One of the most beautiful places I visited in Ecuador was Quilotoa.
A tiny village with a small population consisting mainly of farmers and a few people working in tourism. Quilotoa has a few B&B’s and a few little shops flogging alpaca gear but that’s about it!
Incredibly cold (at least it was in June when I visited) and at high high altitude (nearly 4000m above sea level in places) it is a destination only really for its spectacular crater lake. Many people combine visiting Quilotoa with a multi day hike dubbed the Quilotoa Loop around the neighbouring countryside and stop in a different village every night but I was running a little short on time so just visited Quilotoa itself.
I took a bus from Quito to Latacunga and then changed for Quilotoa. Sources told me there are only 2 buses leaving for Quilotoa a day but I found this to be inaccurate. Many buses pass in that direction and will willingly drop you off just outside the town! After a bumpy ride winding along mountain roads for a few hours we arrived in the tiny village. Make sure to pay the visiting fee – it’s only a small sum!
The first thing you notice is the thin-ness of the air here – it is hard to breathe because of the altitude – and the cold! But, you quickly get used to it. Make sure you find a hostel that will include breakfast and dinner at least (since there are no restaurants) and check that your room has plenty of blankets and ideally a fire before committing! You do not want to freeze!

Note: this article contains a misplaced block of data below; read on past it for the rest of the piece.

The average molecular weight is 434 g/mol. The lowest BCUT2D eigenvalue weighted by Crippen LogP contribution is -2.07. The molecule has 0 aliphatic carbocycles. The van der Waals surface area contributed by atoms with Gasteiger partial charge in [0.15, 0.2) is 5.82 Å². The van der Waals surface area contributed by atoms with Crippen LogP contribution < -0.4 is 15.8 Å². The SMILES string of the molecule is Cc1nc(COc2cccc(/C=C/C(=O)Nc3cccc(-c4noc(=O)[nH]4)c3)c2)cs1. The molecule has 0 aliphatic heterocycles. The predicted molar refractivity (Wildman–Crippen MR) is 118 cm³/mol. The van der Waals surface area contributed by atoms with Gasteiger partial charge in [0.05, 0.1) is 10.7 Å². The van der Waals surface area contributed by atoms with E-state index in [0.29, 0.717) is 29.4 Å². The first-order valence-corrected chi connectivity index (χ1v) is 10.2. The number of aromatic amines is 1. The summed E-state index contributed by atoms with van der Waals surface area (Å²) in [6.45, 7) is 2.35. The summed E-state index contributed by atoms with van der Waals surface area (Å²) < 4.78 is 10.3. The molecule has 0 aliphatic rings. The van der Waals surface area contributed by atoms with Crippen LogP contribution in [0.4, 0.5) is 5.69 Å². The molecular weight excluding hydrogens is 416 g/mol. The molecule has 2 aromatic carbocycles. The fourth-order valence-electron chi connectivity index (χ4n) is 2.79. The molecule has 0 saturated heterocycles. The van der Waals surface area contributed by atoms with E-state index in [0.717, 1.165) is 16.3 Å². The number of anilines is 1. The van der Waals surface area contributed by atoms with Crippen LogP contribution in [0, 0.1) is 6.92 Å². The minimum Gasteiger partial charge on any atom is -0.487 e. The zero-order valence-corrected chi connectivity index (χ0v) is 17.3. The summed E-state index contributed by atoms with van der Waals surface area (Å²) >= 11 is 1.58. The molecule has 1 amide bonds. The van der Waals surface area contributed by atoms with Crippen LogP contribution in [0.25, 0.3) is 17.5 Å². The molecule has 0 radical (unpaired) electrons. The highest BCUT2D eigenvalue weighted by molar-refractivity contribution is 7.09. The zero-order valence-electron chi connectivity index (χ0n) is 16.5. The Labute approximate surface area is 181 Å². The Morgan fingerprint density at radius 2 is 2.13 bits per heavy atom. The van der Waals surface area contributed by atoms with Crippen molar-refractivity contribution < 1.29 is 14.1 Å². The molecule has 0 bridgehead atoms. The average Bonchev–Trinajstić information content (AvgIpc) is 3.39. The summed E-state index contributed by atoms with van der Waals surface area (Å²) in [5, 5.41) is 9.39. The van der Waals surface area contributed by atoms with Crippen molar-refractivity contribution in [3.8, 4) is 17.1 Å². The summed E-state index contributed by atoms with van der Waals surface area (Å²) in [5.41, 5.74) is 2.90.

So, to the main reason for visiting – the lake. The crater lake is breathtakingly beautiful. Existing for around 800 years since the volcano’s collapse after a massive eruption,the lake itself measures about 3km across with a loop around its rim about 10km long. This volcano is the westernmost of all the volcanoes in the Ecuadorian Andes.
If you have a tent, and it’s not the dead of winter, it would be nice to camp on the shores of the lake (about a 1-2hr walk back out up a windy path) and also go kayaking or swimming in the lake itself. Since it was pretty cold when I went I plumped for walking around the crater edge instead and staying in the village.
This walk should take about 4-5hrs but it depends on how you’re feeling at altitude and other factors like the wind! It is not an easy hike – the path itself is often loose sand and scree as well as having many steep ups and downs. The day I attempted it the wind was so strong it nearly blew us off the side of the path (a narrow rocky one with sheer drops on both sides at certain points) so I ended up walking partway and then turning back. Because the walk is a circuit and you can see the whole of the lake from all points, turning back wasn’t as devastating as it would have been otherwise. I still spent plenty of time staring into its turquoise depths and looking out at the chequered countryside dotted with alpacas and sheep!
I’ll let the photos do some talking!
- Wear good walking boots
- Carry lots of water
- Snacks are necessary
- Light layers and something windproof are a must
If you’re looking for some other South American hiking you might like these posts: